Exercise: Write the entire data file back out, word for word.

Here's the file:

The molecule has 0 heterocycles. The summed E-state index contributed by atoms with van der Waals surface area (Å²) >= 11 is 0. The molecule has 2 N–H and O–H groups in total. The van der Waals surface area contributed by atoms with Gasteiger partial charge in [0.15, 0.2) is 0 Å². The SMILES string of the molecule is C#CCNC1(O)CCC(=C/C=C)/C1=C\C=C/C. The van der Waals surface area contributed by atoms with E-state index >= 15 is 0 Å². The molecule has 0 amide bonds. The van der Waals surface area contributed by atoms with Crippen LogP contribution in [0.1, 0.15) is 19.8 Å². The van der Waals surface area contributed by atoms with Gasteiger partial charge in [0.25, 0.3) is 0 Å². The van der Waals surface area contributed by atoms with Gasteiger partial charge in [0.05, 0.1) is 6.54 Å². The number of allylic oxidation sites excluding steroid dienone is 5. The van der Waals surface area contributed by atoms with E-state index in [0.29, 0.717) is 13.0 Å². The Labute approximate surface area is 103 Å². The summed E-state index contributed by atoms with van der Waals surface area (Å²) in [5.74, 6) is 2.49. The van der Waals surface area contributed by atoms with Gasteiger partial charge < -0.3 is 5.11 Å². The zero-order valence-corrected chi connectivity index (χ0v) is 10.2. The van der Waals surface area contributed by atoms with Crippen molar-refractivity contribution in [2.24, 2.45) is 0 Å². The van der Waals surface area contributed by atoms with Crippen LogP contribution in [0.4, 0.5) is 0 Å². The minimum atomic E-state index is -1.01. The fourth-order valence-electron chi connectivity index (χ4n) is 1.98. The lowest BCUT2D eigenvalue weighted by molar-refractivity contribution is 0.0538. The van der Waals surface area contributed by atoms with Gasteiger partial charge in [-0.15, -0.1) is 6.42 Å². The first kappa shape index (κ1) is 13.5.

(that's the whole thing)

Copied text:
The molecule has 0 heterocycles. The summed E-state index contributed by atoms with van der Waals surface area (Å²) >= 11 is 0. The molecule has 2 N–H and O–H groups in total. The van der Waals surface area contributed by atoms with Gasteiger partial charge in [0.15, 0.2) is 0 Å². The SMILES string of the molecule is C#CCNC1(O)CCC(=C/C=C)/C1=C\C=C/C. The van der Waals surface area contributed by atoms with E-state index >= 15 is 0 Å². The molecule has 0 amide bonds. The van der Waals surface area contributed by atoms with Crippen LogP contribution in [0.1, 0.15) is 19.8 Å². The van der Waals surface area contributed by atoms with Gasteiger partial charge in [0.25, 0.3) is 0 Å². The van der Waals surface area contributed by atoms with Gasteiger partial charge in [0.05, 0.1) is 6.54 Å². The number of allylic oxidation sites excluding steroid dienone is 5. The van der Waals surface area contributed by atoms with E-state index in [0.29, 0.717) is 13.0 Å². The Labute approximate surface area is 103 Å². The summed E-state index contributed by atoms with van der Waals surface area (Å²) in [5.74, 6) is 2.49. The van der Waals surface area contributed by atoms with Gasteiger partial charge < -0.3 is 5.11 Å². The zero-order valence-corrected chi connectivity index (χ0v) is 10.2. The van der Waals surface area contributed by atoms with Crippen molar-refractivity contribution in [2.24, 2.45) is 0 Å². The van der Waals surface area contributed by atoms with Crippen LogP contribution in [0.4, 0.5) is 0 Å². The minimum atomic E-state index is -1.01. The fourth-order valence-electron chi connectivity index (χ4n) is 1.98. The lowest BCUT2D eigenvalue weighted by molar-refractivity contribution is 0.0538. The van der Waals surface area contributed by atoms with Gasteiger partial charge in [-0.15, -0.1) is 6.42 Å². The first kappa shape index (κ1) is 13.5.